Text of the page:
Calhoun made it clear he is not sitting still and hoping everything just stays the same. He is being proactive as a result of all the changes around him.

Season tips Nov. 7

“The Big East is special, I am proud to be a member of it. But sometimes what you want is not where you end up being. We are seeing the start of change,” he said. “My obligation to UConn is to be in an advisory capacity and reach out to my friends, particularly in the ACC and Big 12 and see what’s [happening].”

When the realignment carousel eventually stops spinning – whenever that may be – it’s not a stretch to say that the Big East will look very different. There could be a 20-team football conference and a 12-team basketball conference, with some variation of Navy, Air Force, UCF, Houston, SMU and a host of other schools in the mix.

Huggins said the new faces wouldn’t change the way he views his opponents in the conference.

“They were these guys at one time,” he said of younger coaches potentially replacing the Boeheims, Dixons and Calhouns of the league. “Somebody is going to finish last and someone is going to finish first. Whether it’s someone in the league now, or someone new.

“We had 11 teams reach the NCAA tournament last year, and nine of them will still be around. That would still have been a record.”

Not everyone feels that way – Pitino thinks certain intra-conference matchups won’t carry the same juice and luster as they previously did.

“Syracuse is playing Clemson on TV tonight!” he said. “It’s not Syracuse-Georgetown.”

Conference commissioner John Marinatto opened up the media day by saying he was glad that he finally could talk about basketball – but soon was bombarded with questions about realignment. This wasn’t what Marinatto signed up for, he said. It’s not what he wanted.

His comments beg the question – if Marinatto didn’t see it coming, how did we get here?

Dixon pointed to the lack of cohesion between the basketball and football sides of the conference. A 16-team basketball conference and an eight-team football conference clearly don’t align perfectly.

“If that is the best situation, more conferences would do it,” he said. “And we’re the only one that does it.”

When it boils down to it, though, money is the biggest factor in the entire proceedings. Pitino put some of the blame on the greed of the school presidents.

“The big is eating up the small,” he said. “The presidents have always said to put the athletes first. The last thing they’ve talked about is the athletes. So there’s a bit of hypocrisy in the presidents and their answer today.”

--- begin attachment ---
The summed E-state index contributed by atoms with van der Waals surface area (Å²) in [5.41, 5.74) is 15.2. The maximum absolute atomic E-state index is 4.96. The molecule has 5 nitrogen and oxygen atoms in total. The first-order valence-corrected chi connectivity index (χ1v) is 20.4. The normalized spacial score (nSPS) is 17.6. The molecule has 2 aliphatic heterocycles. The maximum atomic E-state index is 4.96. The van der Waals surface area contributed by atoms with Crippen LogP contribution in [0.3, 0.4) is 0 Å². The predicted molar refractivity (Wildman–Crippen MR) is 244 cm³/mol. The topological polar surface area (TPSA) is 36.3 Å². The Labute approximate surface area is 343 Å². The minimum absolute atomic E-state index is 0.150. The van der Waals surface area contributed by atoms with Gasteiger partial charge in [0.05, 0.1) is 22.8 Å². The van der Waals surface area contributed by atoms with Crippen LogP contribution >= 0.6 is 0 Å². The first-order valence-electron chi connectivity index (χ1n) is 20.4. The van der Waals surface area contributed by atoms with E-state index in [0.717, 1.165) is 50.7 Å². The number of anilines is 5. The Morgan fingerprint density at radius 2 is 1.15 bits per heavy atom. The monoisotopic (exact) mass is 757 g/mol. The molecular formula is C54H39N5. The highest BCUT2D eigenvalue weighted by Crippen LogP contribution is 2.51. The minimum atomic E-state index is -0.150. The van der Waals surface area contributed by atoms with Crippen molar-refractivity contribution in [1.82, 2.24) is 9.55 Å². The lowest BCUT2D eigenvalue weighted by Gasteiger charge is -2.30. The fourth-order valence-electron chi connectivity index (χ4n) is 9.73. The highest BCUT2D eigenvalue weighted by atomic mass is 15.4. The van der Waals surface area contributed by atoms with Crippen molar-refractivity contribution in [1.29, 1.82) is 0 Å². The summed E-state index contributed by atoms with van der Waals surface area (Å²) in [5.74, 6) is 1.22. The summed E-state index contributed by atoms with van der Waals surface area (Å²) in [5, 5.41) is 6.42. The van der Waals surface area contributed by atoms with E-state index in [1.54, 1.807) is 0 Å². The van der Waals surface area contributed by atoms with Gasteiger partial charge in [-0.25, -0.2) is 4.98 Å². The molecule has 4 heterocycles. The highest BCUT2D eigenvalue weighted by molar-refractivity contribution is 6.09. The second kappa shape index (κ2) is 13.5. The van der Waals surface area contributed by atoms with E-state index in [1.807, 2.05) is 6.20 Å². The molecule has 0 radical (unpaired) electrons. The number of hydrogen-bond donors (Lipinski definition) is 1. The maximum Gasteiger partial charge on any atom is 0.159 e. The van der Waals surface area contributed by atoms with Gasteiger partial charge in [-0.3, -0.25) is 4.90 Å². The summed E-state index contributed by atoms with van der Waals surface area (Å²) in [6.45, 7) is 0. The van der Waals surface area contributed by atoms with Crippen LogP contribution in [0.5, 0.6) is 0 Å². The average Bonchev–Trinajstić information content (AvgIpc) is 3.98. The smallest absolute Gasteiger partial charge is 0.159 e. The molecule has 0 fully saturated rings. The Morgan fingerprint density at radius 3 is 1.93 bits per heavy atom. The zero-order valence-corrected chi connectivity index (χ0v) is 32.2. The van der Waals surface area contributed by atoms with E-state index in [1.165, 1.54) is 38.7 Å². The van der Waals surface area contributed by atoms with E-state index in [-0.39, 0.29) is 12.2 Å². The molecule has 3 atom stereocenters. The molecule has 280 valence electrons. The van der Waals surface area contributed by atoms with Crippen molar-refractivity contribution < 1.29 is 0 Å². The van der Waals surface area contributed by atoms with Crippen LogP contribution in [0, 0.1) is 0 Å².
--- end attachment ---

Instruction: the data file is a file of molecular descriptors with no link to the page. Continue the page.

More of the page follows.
With so many questions still waiting to be answered, no one is sure about what is next – not the coaches, athletic directors, presidents, commissioners. The future of several conferences is completely up in the air.

What’s next? Brey summed it best.

“Leagues are listed as day-to-day now.”

Photo: AP

Posted on: October 18, 2011 2:01 pm
Edited on: October 18, 2011 5:13 pm

Update: Cezar Guerrero released from hospital

By Jeff Borzello

Oklahoma State freshman Cezar Guerrero has been released from an Oklahoma City hospital after being taken there as a precautionary measure, a source told CBSSports.com.

Guerrero was taken by helicopter to a hospital in Oklahoma City after suffering an undisclosed injury in practice on Monday. 

"He bumped into a big and fell down," the source said. "He might have suffered a stinger, but he'll be fine."

Guerrero was released on Tuesday, and will wear a neck brace as a precaution. In high school, Guerrero broke his collarbone and had to sit out an extended period of time. The source said Oklahoma State expects him back to practice next Monday; he will not miss any game time. 

It's been a rough last month for Guerrero, who had his apartment broken into a couple of weeks ago, per a source. He shares the apartment with redshirt freshman Michael Cobbins, and they had some electronics taken. Police have not charged anyone in the crime.

Guerrero is a point guard from St. John Bosco (Calif.). The 6-foot prospect is flashy but effective. He was ranked as a four-star prospect by most outlets, and was expected to fight for minutes in the Cowboys’ backcourt.

Posted on: October 18, 2011 12:12 pm
Edited on: October 18, 2011 12:14 pm

Lehigh's McCollum on verge of national attention

By Jeff Borzello

Quick: how many players are both the top returning scorer and rebounder in their conference? Just two.

And a follow-up: how many are 6-foot-3 or shorter? Only one: Lehigh junior guard C.J. McCollum, who posted 21.8 points and 7.8 rebounds last season.